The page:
Improving drugs that help fight addictions. Enhancing the quality of sleep. Identifying DNA at crime scenes. Stopping the spread of diseases. Preserving the planet in the face of global changes. Fighting the pervasiveness of cancer. These are just some of the many complex goals that Rutgers University– Camden faculty and students in the sciences are working on every day at state-of-the art facilities on the campus only a short walk or ride across the Ben Franklin Bridge from Center City Philadelphia. “The core of what we are doing is breaking boundaries and bringing fresh ideas and solutions,” says Nir Yakoby, an associate professor of biology and director of the Rutgers–Camden Center for Computational and Integrative Biology
With more than 7,400 undergraduate and graduate students, Rutgers–Camden is an essential part of Rutgers, The State University of New Jersey, one of the nation’s oldest and most respected institutions of higher education. “At Rutgers– Camden, innovation is a key part of our mission,” says Chancellor Phoebe A. Haddon. “Every day, we develop ideas and programs that make the world a better place.”
Two new buildings – the Joint Health Sciences Center, opened in 2019, and the Nursing and Science Building, opened in 2017 – have added more than 200,000 square feet of space for research and education at Rutgers–Camden. These new buildings have augmented the “Eds and Meds” corridor in downtown Camden that connects the university and the city’s vibrant medical and sciences community to create an international hub for research innovations in the biosciences.
In addition to cutting-edge work done by researchers in the Rutgers–Camden Center for Computation and Integrative Biology, the Rutgers School of Nursing–Camden is a regional leader in nursing education and outreach. Across campus, the Rutgers School of Business–Camden hosts the Daniel J. Ragone CPA Center for Excellence in Accounting and a Financial Markets Lab, as well as a highly ranked professional MBA program. The Rutgers Law School location in Camden is home to both the Center for Corporate Law and Governance and the Center for Risk and Responsibility, significant sites for research and legal innovation in these fields.
A Vast Research Agenda
The generation of path-defining breakthroughs drives the research faculty at Rutgers University Camden, which is home to many renowned innovators in biology, chemistry, computer science, and physics. These scientists teach and conduct research in the university’s Center for Computational and Integrative Biology and regularly collaborate across disciplines to find innovative approaches to worldwide concerns.
New Approaches to DNA Evidence
The creation of new scientific approaches to forensics, specifically in evaluating DNA evidence from crime scenes, are happening at the Rutgers University– Camden Laboratory for Forensic Technology Development and Integration. Researchers Catherine Grgicak, the Henry Rutgers Chair in Chemistry, and Desmond Lun, a computer science professor, are among the scholars in this center who are producing the next generation of scientific analysis to support law enforcement nationwide. Lun’s work has received a $1.7 million U.S. Army Research Office grant to create a software program based on a computational method for analyzing DNA evidence, while Grgicak has grant support from the U.S. Department of Justice’s National Institute of Justice for her research. Both Grgicak and Desmond Lun created the Project Research Openness for Validation with Empirical Data (PROVEDIt) database at Rutgers–Camden that is helping to bring more reliability to the interpretation of complex DNA evidence. Information from the PROVEDIt database can be used to test software systems and interpretation protocols, and as a benchmark for future developments in DNA analysis. The PROVEDIt database offers free access to approximately 25,000 samples.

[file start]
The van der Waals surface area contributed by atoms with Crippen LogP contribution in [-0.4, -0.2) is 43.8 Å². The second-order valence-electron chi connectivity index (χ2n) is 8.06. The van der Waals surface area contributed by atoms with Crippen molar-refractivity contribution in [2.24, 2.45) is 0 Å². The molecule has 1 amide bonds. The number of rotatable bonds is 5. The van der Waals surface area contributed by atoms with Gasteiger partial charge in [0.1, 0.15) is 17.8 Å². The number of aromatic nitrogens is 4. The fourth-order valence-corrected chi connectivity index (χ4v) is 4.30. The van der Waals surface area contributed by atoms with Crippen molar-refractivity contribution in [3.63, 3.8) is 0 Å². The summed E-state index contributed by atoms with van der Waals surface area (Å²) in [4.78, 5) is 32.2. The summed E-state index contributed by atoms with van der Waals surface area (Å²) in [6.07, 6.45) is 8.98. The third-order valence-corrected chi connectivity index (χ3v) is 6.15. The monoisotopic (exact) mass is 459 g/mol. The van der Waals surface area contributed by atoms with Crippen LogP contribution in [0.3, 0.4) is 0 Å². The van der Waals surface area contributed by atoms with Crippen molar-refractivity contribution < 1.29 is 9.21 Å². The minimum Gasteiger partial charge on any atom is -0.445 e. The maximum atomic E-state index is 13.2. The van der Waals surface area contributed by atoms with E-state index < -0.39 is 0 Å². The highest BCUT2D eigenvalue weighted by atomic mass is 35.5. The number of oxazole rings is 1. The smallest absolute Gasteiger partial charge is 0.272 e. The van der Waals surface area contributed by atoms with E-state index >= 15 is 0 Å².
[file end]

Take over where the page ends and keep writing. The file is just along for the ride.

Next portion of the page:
Finding Answers in Physics
Sean O’Malley, associate professor of physics at Rutgers University–Camden, has been involved in research supported by numerous grants, including four from the National Science Foundation (NSF). His research seeks to advance and enhance the use of lasers in magnetic resonance imaging (MRI) systems, and – as part of a Rutgers–Camden research team –contributed to the discovery of two new bands of high-frequency electroencephalographic (EEG) activity that could lead to a better understanding about brain activity and its role in memory.
The Impact of Ants on City Environments
Amy Savage, an assistant biology professor, studies urban ants, which perform important ecosystem services in cities like helping to control bug populations and breaking down discarded food before it rots. Her research, which has been supported by the NSF and the U.S. Geological Survey, focuses on the impact of ants in cities.
Bacterial Cell Research
Eric Klein, an assistant professor of biology who leads the university’s Bacterial Cell Biology Lab, is the recipient of a $1.2 million grant from the NSF to study the mysterious properties of a bacterial species known as Caulobacter crescentus, a type of bacteria widely found in freshwater lakes and streams. It is a model organism for studying asymmetric cell division and cell shape.
Developing Diversity in the Sciences
The Maximizing Access to Research Careers–Undergraduate Student Training for Academic Research (MARC U*STAR) program at Rutgers–Camden is paving the way for underrepresented students to succeed in the biomedical sciences by providing tuition assistance, research experience, and a monthly stipend to do research in labs during their junior and senior years. Funded by a $1.2 million grant from the National Institutes of Health, the MARC U*STAR program at Rutgers–Camden partners students with faculty mentors who support and encourage them to pursue a Ph.D. or M.D./Ph.D. dual-degree. Rutgers–Camden is the only university offering the program in New Jersey and the Philadelphia region.